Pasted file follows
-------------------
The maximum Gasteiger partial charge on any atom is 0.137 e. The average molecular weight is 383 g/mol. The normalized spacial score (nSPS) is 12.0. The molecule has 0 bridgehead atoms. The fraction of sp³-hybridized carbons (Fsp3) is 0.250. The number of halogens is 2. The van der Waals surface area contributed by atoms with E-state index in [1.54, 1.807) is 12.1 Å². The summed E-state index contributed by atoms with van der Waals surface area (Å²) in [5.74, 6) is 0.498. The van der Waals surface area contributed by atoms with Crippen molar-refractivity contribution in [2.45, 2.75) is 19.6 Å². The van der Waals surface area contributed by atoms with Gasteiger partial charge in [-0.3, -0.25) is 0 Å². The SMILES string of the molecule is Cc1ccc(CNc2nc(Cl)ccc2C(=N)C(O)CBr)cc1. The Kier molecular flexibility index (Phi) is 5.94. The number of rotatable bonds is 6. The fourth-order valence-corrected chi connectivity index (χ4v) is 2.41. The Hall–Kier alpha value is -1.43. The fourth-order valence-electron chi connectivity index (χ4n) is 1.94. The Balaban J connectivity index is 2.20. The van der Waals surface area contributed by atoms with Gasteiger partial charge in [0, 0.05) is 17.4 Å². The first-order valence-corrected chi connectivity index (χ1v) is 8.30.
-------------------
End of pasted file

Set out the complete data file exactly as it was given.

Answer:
The maximum Gasteiger partial charge on any atom is 0.137 e. The average molecular weight is 383 g/mol. The normalized spacial score (nSPS) is 12.0. The molecule has 0 bridgehead atoms. The fraction of sp³-hybridized carbons (Fsp3) is 0.250. The number of halogens is 2. The van der Waals surface area contributed by atoms with E-state index in [1.54, 1.807) is 12.1 Å². The summed E-state index contributed by atoms with van der Waals surface area (Å²) in [5.74, 6) is 0.498. The van der Waals surface area contributed by atoms with Crippen molar-refractivity contribution in [2.45, 2.75) is 19.6 Å². The van der Waals surface area contributed by atoms with Gasteiger partial charge in [-0.3, -0.25) is 0 Å². The SMILES string of the molecule is Cc1ccc(CNc2nc(Cl)ccc2C(=N)C(O)CBr)cc1. The Kier molecular flexibility index (Phi) is 5.94. The number of rotatable bonds is 6. The fourth-order valence-corrected chi connectivity index (χ4v) is 2.41. The Hall–Kier alpha value is -1.43. The fourth-order valence-electron chi connectivity index (χ4n) is 1.94. The Balaban J connectivity index is 2.20. The van der Waals surface area contributed by atoms with Gasteiger partial charge in [0, 0.05) is 17.4 Å². The first-order valence-corrected chi connectivity index (χ1v) is 8.30.